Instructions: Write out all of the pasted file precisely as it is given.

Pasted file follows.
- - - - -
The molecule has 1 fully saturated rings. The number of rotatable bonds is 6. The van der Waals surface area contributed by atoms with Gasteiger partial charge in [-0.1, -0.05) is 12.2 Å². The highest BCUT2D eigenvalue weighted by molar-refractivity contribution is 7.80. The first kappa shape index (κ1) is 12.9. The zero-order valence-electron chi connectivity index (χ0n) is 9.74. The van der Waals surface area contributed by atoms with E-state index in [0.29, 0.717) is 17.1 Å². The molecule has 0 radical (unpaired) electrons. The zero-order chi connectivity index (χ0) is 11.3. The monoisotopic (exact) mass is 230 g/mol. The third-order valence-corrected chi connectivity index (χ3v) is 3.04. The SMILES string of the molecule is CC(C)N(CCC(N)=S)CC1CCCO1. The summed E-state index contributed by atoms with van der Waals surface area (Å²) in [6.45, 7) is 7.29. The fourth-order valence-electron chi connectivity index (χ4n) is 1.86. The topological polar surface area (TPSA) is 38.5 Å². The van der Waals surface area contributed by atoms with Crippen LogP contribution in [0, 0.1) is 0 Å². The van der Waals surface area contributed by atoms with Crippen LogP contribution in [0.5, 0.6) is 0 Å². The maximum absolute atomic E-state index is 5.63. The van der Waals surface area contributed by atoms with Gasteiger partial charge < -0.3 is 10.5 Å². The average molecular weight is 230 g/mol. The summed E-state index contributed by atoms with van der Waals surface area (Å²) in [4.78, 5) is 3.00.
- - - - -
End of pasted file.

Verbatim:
The molecule has 1 fully saturated rings. The number of rotatable bonds is 6. The van der Waals surface area contributed by atoms with Gasteiger partial charge in [-0.1, -0.05) is 12.2 Å². The highest BCUT2D eigenvalue weighted by molar-refractivity contribution is 7.80. The first kappa shape index (κ1) is 12.9. The zero-order valence-electron chi connectivity index (χ0n) is 9.74. The van der Waals surface area contributed by atoms with E-state index in [0.29, 0.717) is 17.1 Å². The molecule has 0 radical (unpaired) electrons. The zero-order chi connectivity index (χ0) is 11.3. The monoisotopic (exact) mass is 230 g/mol. The third-order valence-corrected chi connectivity index (χ3v) is 3.04. The SMILES string of the molecule is CC(C)N(CCC(N)=S)CC1CCCO1. The summed E-state index contributed by atoms with van der Waals surface area (Å²) in [6.45, 7) is 7.29. The fourth-order valence-electron chi connectivity index (χ4n) is 1.86. The topological polar surface area (TPSA) is 38.5 Å². The van der Waals surface area contributed by atoms with Crippen LogP contribution in [0, 0.1) is 0 Å². The van der Waals surface area contributed by atoms with Crippen LogP contribution in [0.5, 0.6) is 0 Å². The maximum absolute atomic E-state index is 5.63. The van der Waals surface area contributed by atoms with Gasteiger partial charge < -0.3 is 10.5 Å². The average molecular weight is 230 g/mol. The summed E-state index contributed by atoms with van der Waals surface area (Å²) in [4.78, 5) is 3.00.